It has been almost 30 years since Anne Rice first published The Mummy, or Ramses the Damned…thirty years since our imaginations were captured by the mysterious and immortal former pharaoh and councilor to the kings and queens of ancient Egypt as he was awakened from an endless slumber when the sun touched his skin. It was somewhat surprising, then, when Anne Rice announced that she was collaborating with her son and fellow novelist, Christopher, on a sequel to the romantic Edwardian era novel.
Still, I eagerly anticipated this latest entry in the prolific author’s body of work and was particularly interested in seeing how a collaboration, the first for both authors, would manifest. Honestly, I could not have been more pleased with the results.
Beginning almost immediately after the end of the previous novel, The Passion of Cleopatra finds Julie Stratford and Reginald Ramsey (Ramses the Great) together in London, preparing for an engagement party to be given in their honor by Julie’s former fiance Alex and his mother, Edith. Alex’s father, Elliot, who was granted the gift of immortality along with Julie by Ramses’ elixir of life,is traveling the continent acquiring a great deal of wealth with his newfound luck at the casinos.
None of them know, of course, that Cleopatra not only survived the fiery crash meant to kill her, but also vowed revenge upon Ramses at the end of the first novel. Nor do they know that her survival has set in motion a string of events that will bring a whole host of new characters together on both sides of this immortal conflict.
Prominent new arrivals include Sibyl Parker, an American who has dreamed of Egypt her entire life and used those dreams to craft stories that have made her a world famous novelist. Bektaten is an ancient immortal more regal, wiser, and in some ways more dangerous than Akasha of The Vampire Chronicles ever dreamed of being, and Saqnos, her former consort and ultimate betrayer, teaches a powerful lesson in the corruptibility of the hearts and minds of men with seemingly limitless power.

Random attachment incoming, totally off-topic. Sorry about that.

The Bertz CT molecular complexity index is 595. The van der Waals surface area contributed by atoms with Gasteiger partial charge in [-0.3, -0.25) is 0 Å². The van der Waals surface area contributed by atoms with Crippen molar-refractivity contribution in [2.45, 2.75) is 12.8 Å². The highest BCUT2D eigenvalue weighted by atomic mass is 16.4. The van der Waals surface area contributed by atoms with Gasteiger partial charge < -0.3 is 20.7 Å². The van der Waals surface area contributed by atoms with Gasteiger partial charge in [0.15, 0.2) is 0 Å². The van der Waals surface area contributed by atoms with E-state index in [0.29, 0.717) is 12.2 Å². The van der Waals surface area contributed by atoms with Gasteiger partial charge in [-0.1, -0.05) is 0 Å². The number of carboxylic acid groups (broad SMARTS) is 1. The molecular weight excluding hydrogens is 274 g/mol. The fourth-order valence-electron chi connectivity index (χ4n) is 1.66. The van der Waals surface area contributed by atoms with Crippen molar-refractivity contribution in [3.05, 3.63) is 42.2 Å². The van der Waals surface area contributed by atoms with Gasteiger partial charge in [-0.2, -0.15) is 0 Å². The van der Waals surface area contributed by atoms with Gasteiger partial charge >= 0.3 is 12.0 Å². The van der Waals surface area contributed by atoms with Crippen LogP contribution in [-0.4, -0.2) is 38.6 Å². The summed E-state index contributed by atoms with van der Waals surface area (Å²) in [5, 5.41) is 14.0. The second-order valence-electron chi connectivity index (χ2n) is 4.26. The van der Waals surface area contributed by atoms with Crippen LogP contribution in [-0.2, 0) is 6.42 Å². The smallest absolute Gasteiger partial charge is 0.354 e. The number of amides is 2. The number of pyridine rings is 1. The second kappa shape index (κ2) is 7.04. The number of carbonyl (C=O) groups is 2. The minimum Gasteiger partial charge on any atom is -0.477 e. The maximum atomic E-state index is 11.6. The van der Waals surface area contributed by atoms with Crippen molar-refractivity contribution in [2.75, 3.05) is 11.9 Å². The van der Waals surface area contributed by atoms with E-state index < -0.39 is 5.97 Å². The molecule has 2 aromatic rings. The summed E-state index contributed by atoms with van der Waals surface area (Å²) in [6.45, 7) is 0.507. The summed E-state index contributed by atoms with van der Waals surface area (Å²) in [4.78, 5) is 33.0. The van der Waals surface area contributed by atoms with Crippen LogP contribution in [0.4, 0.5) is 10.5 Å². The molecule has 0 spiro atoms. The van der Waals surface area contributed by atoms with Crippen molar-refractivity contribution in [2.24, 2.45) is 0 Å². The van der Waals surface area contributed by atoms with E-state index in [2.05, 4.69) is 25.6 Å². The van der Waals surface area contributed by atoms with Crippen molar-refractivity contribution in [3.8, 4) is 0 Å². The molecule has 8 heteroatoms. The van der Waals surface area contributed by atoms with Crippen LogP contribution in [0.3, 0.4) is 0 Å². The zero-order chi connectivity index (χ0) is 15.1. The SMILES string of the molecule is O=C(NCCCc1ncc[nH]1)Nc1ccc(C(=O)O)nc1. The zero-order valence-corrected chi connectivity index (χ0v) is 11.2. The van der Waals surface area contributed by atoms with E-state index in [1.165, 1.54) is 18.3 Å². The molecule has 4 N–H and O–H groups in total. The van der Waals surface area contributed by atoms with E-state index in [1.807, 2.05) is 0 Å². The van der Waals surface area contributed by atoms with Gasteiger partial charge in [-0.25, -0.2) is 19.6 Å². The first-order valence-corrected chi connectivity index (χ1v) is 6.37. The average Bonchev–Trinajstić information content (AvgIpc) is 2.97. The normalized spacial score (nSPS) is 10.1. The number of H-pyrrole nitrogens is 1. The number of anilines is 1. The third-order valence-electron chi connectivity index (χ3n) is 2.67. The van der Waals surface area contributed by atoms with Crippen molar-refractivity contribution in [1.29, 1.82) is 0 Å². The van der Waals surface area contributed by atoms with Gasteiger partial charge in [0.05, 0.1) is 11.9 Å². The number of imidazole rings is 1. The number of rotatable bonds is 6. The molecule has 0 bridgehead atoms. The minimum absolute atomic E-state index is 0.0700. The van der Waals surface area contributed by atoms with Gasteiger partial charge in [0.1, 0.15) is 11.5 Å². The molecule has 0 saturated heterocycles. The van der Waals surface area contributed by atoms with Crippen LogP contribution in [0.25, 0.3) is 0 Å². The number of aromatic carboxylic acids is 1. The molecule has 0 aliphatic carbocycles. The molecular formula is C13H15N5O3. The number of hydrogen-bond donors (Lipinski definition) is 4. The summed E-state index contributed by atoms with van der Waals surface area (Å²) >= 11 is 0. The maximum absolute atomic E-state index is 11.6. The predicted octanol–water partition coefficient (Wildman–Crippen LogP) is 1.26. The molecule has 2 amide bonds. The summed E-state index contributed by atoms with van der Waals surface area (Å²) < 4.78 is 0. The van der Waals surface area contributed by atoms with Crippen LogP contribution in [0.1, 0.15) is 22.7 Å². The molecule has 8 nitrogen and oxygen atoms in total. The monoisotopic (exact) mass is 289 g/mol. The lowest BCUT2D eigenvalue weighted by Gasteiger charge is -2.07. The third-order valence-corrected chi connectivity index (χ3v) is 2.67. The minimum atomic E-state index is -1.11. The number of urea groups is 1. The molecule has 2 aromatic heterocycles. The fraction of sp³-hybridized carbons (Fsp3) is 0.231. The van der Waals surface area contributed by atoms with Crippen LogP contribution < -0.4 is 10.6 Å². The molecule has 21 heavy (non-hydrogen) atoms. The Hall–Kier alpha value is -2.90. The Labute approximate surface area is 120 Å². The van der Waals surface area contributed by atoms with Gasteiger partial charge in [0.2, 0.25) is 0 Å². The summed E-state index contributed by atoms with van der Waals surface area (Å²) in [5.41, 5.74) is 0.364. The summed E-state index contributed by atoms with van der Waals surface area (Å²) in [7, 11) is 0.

But no character is too small for development here, as is proven in the appearance of the tragic male prostitute, Michel, with whom Elliot spends an evening. In any other novel, Michel might have been a mere throw away character, a plot device to move the central story along. In the capable hands of Anne and Christopher, however, he is fully realized. We know him. We know his life, and in the few pages in which he appears in the novel, we are as inescapably drawn to him as he is into the intrigues of those who exploit him to gather information about Elliot, Ramses, and Julie.
Together, the Rices have crafted a novel that is beautiful even in its most violent scenes of brutality and savagery. The prose is perfectly evocative of the novels of the time period, beautifully blending intrigue and adventure with aristocratic society. Moreover, the two have found a way to blend their writing styles in such a way as to leave even the most ardent fans of both uncertain of which passages might have been written by which author.
As the The Passion of Cleopatra drew to its inevitable conclusion, I could not help but reflect on the themes that are often present in both Anne and Christopher’s previous separate works: the corruption of power, the pondering of the greater mysteries of life and death and all that comes between and beyond them, the scale by which we measure humanity, the fallacy that one can be all good or all evil, the existence or non-existence of the Gods and their interactions with Man.
Did they find answers in Ramses the Damned: The Passion of Cleopatra? No, but few authors have ever made the search more entertaining and fulfilling, and I will gladly continue to take the journey with them each time they put pen to page whether it be with vampires, werewolves, witches, or immortals straight from the age of legends in Egypt.